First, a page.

I see the religious test ban a little bit differently, because I think this also reaffirms this idea of federalism. I would argue that the religious test ban was written into the Constitution not out of a general denunciation of religious tests, but rather it was written into the Constitution to support and defend religious tests, albeit the religious tests that were already in place at the state and local levels. The great fear in 1787 was that this new federal newcomer would sort of come crashing onto the scene and supplant the various policies and practices at the state level. …

“Wall of separation”: Why did Jefferson write that letter to the [Danbury Baptist Association] and explain stuff to them?

[....]

I think that what we read in this “wall of separation” statement is not a broad principle that church and state must always be separate. Rather he’s reaffirming the principle of federalism. He’s explaining why he, as president, cannot issue such proclamations, and yet he, as the governor of Virginia, had issued days for prayer, fasting and thanksgiving.

And again, I would say that this is the lens through which you must look at whatever the Constitution has to say about religion. It is fundamentally about the separation of powers between what the national government can do and what state and local authorities can do. And the wall of separation is really, in my opinion, an affirmation of the principle of federalism.

Now, this is a metaphor that was picked up much later in American history. It was mentioned by the Supreme Court in an 1879 decision, but it’s really not until the mid-20th century, in an important Establishment Clause case in 1947, a case called Everson v. Board of Education, that the Supreme Court picked up Jefferson’s metaphor and virtually elevates it to the status of constitutional law. So today it’s very hard to have a conversation about church and state without invoking this “wall of separation” metaphor. It’s come to define the way in which many Americans, including scholars and jurists, talk about, think about the prudential and constitutional relationship between church and state. …

For white Protestant males, it wasn’t much of a wall, was it? For blacks, Catholics, Mormons, it must have felt much more like a wall.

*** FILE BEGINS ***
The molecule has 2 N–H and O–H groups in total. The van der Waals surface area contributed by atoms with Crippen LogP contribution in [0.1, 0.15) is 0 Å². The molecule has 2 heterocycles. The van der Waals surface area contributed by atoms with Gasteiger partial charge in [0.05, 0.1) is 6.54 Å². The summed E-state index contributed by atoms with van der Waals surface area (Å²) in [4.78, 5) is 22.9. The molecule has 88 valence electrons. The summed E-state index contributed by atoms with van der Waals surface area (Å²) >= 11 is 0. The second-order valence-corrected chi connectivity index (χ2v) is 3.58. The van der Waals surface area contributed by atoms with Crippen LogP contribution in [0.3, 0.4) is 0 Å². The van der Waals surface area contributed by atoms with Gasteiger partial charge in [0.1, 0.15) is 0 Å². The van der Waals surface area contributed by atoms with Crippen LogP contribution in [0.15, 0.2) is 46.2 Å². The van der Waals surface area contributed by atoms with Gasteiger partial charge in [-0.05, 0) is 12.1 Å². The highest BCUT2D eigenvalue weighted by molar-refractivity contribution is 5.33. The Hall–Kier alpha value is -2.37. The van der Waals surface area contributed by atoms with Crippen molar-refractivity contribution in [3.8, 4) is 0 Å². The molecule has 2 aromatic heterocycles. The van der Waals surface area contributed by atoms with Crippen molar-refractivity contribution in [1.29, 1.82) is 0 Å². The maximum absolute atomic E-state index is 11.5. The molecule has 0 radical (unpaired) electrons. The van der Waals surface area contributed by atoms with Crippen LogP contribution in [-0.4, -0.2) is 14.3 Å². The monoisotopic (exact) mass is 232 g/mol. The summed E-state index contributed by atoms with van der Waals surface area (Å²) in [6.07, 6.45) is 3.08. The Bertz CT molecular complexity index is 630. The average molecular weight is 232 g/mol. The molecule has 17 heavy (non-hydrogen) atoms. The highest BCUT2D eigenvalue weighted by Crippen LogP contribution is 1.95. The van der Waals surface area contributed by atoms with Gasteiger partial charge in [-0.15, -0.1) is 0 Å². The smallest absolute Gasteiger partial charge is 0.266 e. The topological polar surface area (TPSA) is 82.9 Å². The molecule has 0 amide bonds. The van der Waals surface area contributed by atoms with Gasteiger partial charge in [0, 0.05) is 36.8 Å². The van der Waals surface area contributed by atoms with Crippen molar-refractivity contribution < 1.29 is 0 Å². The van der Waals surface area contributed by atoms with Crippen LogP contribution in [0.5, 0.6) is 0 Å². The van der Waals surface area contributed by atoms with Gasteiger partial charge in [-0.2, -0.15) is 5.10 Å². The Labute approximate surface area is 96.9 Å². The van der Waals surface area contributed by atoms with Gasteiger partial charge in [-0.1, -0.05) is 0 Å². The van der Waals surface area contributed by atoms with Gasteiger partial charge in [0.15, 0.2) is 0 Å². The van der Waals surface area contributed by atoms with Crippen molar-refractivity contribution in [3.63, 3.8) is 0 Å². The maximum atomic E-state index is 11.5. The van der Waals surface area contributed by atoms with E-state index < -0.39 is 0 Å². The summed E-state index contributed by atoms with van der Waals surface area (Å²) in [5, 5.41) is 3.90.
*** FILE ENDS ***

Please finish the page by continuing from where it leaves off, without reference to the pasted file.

I certainly think that we have seen a transition in our understanding, interpretation and application of the wall of separation or, more broadly, this idea of separation of church and state. It certainly means something very different if you live in a culture, in a society that presumes a Protestant cultural hegemony, and you move into the future, as we have done, to a society that is much less Protestant and is much more secular in nature.

We have a kind of religious diversity unimagined by the Founders. … So there has emerged a kind of a secular construction, a secular interpretation of separation of church and state, which is significantly different than a strictly Protestant conception of what separation of church and state means.

I think this is why so many very pious Protestant Christians today denounce the wall of separation, because they see it not as something that protects the exercise of one’s religious expression, but something that is used to exclude them from public life. It’s an instrument used to deny them the ability to contribute as citizens to public debates if their debates are informed by religious ideals.

Do you think they’re right to feel that?

There are certainly examples in our society today where this wall of separation has been used — and, I think one could argue, misused — to exclude faith-based ideas and faith-based arguments in the broader secular culture. …

Isn’t that the problem? The moment it becomes a faith-based idea, secularists and people who don’t believe the same thing feel that God or religion has skipped over that wall.

I don’t think that there’s any objection to allowing the faith-based ideas or arguments to be expressed. I think that the state cannot adopt policies that are not defensible on legitimate secular grounds. So there’s two parts to this. I think all arguments should be open in that marketplace, but the state is limited in the kinds of policies that it can adopt. …

Interview: Daniel Dreisbach

It seems that even after four years, Dreisbach is still wrong about church and state.

I am also concerned that the other people set to be interviewed during the rest of the series don’t seem to have any atheist or freethought cred – I didn’t know any of them.

“Christmas with a Capital C” is porn for Bill O’Reilly